Because of this, Mr Borlaug was able to import more seeds and plant them in more places. A few years later, India and Pakistan were harvesting millions more tonnes of wheat than they had before. They not only had food, but farmers could also make a living from producing food. This shows that a kernel of grain can contain a whole new world.

For this work he received the Nobel Peace Prize. While accepting the award, he talked about a world that was hungry, 'both for bread and for peace'. He imagined a world in which people were free − free of war, and free of famine.

Mr Borlaug’s work shows that if we can change the way we produce food, we can also change the world. And it shows that with a good idea and hard work, you can make a real difference in people’s lives.

I look at your ideas and I think they have the power to bring change too. Some of you even looked at another planet to see how we can change ours! From light on Mars, to growing peas, sea lettuce and radishes on Earth. We need this kind of radical thinking to fight food shortages with science.

795 million people in the world are still hungry. That’s why the second Sustainable Development Goal is to eliminate hunger by 2030. And hopefully sooner. An ambitious goal. I’m happy that the Development Goals are called Sustainable Development Goals.

During his lifetime, Borlaug was criticised for focusing mainly on producing a lot of food, and not so much on the consequences this would have for the environment. We’re more aware of these consequences now.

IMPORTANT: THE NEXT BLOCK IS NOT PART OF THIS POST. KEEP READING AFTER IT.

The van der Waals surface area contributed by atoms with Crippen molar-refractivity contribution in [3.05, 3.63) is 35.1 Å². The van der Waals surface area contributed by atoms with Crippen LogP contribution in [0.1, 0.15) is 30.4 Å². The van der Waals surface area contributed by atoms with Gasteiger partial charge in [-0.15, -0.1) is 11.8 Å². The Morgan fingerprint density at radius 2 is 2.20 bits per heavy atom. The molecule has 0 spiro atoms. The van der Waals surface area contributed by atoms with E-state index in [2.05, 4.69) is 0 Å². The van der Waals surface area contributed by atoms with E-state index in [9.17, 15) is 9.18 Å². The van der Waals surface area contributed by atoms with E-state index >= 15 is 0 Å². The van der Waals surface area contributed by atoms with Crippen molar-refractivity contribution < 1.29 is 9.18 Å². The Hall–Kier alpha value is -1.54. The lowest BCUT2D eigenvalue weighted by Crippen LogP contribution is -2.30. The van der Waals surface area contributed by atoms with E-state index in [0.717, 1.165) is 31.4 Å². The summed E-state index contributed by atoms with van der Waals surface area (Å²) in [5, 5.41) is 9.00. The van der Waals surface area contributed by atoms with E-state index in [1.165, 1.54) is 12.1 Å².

In fact, in 2014, former US President Barack Obama wrote a letter to Mr Borlaug’s granddaughter, saying: 'We will use the sorts of technologies pioneered by your grandfather to help farmers and ranchers face the climate challenges ahead.'

Farmers can’t live without nature. It’s the source of their income and our food. And in a way, nature needs farmers too – because they take care of nature, the source of their livelihoods. So we have two goals that should go hand in hand.

On the one hand, producing enough healthy, safe and affordable food for a growing population. And on the other, producing food in a sustainable way, with respect for nature, and in compliance with our ambitious climate goals

We need to ask ourselves this: how can we make food now, in such a way that our children and grandchildren have enough, and can still enjoy the natural world in the future?

The answer lies in what this generation chooses to do. And in the kind of first-rate green education and research found here in Wageningen.

Ladies and gentlemen,

As Mr Borlaug said himself: 'Reach for the stars! Although you can never really touch one, if you stretch yourself, you will get a little 'star dust' on you, and you will be surprised what you will be able to achieve for yourself, your families, communities, nation, and indeed the world!'

Norman Borlaug is known as the father of the Green Revolution. Your generation could produce the ideas that spark the next Green Revolution. A revolution that will allow us to grow enough food but in a sustainable way. I hope that you will choose a future in farming or food. Because we need ideas. You might say, we need food for thought and we need thought for food. And your ideas could save lives and save our planet.

Thank you.